Sir: Niall Ferguson is too learned for me to lecture him on dinosaurs, but maybe he can help me to understand something.
My daughter, a student at the country's most successful sixth-form college (50 Oxbridge entrants last year) recently attended an Oxford open day for prospective applicants. She returned unpersuaded that the course she was interested in matched up to the interesting yet traditional A-level courses she is following and, accordingly applied elsewhere. She is too polite and educated to say so, but I think she also found the prospect of spending three years surrounded by so many Mad Hatters, White Rabbits and Red Queens rather uninviting.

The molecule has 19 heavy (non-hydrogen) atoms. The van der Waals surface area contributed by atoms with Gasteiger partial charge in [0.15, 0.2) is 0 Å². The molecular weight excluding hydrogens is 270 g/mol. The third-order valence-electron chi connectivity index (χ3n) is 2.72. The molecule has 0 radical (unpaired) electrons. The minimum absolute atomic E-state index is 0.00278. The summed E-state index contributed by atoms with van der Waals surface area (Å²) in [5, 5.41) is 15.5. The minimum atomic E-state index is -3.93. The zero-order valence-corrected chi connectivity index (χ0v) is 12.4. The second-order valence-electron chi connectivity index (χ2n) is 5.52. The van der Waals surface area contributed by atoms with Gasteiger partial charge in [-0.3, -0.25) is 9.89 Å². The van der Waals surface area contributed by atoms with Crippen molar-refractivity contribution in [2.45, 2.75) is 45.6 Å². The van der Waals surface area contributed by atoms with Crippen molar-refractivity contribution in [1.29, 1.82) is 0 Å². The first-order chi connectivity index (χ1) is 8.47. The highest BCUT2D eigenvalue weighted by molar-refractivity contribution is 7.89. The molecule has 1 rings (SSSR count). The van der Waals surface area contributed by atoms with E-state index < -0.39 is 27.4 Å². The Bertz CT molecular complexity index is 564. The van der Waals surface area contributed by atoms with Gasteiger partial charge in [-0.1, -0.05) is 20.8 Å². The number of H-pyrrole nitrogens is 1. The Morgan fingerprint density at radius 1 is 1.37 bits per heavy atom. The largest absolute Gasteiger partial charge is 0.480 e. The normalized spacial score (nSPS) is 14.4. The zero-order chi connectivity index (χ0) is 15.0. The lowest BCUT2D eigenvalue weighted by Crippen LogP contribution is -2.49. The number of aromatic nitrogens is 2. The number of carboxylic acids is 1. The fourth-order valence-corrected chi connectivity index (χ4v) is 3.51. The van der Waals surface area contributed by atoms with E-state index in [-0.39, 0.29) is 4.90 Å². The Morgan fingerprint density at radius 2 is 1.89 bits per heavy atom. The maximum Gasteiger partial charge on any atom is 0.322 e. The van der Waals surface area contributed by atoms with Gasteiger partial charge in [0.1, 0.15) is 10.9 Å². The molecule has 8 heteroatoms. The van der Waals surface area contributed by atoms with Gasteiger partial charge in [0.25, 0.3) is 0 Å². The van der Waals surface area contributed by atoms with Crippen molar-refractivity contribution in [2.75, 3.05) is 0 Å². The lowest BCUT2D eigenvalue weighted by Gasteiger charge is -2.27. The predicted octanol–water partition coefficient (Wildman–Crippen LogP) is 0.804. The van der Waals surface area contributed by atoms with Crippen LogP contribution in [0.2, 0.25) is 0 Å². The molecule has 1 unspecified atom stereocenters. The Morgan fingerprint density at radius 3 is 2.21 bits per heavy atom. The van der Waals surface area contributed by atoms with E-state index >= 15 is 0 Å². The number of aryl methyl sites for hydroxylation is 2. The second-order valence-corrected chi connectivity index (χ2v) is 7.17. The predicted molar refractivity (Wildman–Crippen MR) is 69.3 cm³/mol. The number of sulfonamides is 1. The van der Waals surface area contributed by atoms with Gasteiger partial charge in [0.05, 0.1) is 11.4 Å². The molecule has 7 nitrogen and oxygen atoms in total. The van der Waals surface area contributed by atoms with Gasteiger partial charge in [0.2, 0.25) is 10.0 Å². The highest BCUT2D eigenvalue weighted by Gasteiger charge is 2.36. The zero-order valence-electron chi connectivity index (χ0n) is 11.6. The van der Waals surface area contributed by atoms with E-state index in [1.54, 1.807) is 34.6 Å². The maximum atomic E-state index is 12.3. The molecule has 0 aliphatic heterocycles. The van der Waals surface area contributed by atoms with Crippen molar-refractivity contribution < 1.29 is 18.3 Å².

Have I got it wrong? It does seem a pity for all our sakes that the institution which has been so privileged with resources for so long has not the wit to attract our young generation. But then, she and her friends have been exposed in Cambridge to rather a lot of the same narrow breed that Mr Ferguson values, and has encountered a lot of dodos in her young life here.
Did she perhaps detect that Niall Ferguson's colleagues are not very interested in teaching undergraduates anyway - and therefore are not really concerned with creating an environment that would attract them in the first place?
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